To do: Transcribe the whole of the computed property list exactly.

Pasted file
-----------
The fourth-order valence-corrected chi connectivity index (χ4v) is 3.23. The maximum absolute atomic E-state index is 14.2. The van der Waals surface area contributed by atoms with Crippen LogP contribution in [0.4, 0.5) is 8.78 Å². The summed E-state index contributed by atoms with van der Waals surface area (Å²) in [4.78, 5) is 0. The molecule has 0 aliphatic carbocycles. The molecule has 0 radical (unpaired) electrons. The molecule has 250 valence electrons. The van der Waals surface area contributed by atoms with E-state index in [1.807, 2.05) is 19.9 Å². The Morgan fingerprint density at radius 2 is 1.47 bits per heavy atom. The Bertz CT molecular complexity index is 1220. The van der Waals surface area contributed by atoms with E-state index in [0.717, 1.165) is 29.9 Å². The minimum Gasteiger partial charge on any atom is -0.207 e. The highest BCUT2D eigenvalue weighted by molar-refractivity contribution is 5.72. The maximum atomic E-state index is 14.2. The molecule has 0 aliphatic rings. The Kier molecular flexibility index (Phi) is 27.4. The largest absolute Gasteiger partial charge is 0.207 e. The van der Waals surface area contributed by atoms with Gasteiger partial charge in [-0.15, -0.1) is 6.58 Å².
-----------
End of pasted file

The fourth-order valence-corrected chi connectivity index (χ4v) is 3.23. The maximum absolute atomic E-state index is 14.2. The van der Waals surface area contributed by atoms with Crippen LogP contribution in [0.4, 0.5) is 8.78 Å². The summed E-state index contributed by atoms with van der Waals surface area (Å²) in [4.78, 5) is 0. The molecule has 0 aliphatic carbocycles. The molecule has 0 radical (unpaired) electrons. The molecule has 250 valence electrons. The van der Waals surface area contributed by atoms with E-state index in [1.807, 2.05) is 19.9 Å². The Morgan fingerprint density at radius 2 is 1.47 bits per heavy atom. The Bertz CT molecular complexity index is 1220. The van der Waals surface area contributed by atoms with E-state index in [0.717, 1.165) is 29.9 Å². The minimum Gasteiger partial charge on any atom is -0.207 e. The highest BCUT2D eigenvalue weighted by molar-refractivity contribution is 5.72. The maximum atomic E-state index is 14.2. The molecule has 0 aliphatic rings. The Kier molecular flexibility index (Phi) is 27.4. The largest absolute Gasteiger partial charge is 0.207 e. The van der Waals surface area contributed by atoms with Gasteiger partial charge in [-0.15, -0.1) is 6.58 Å².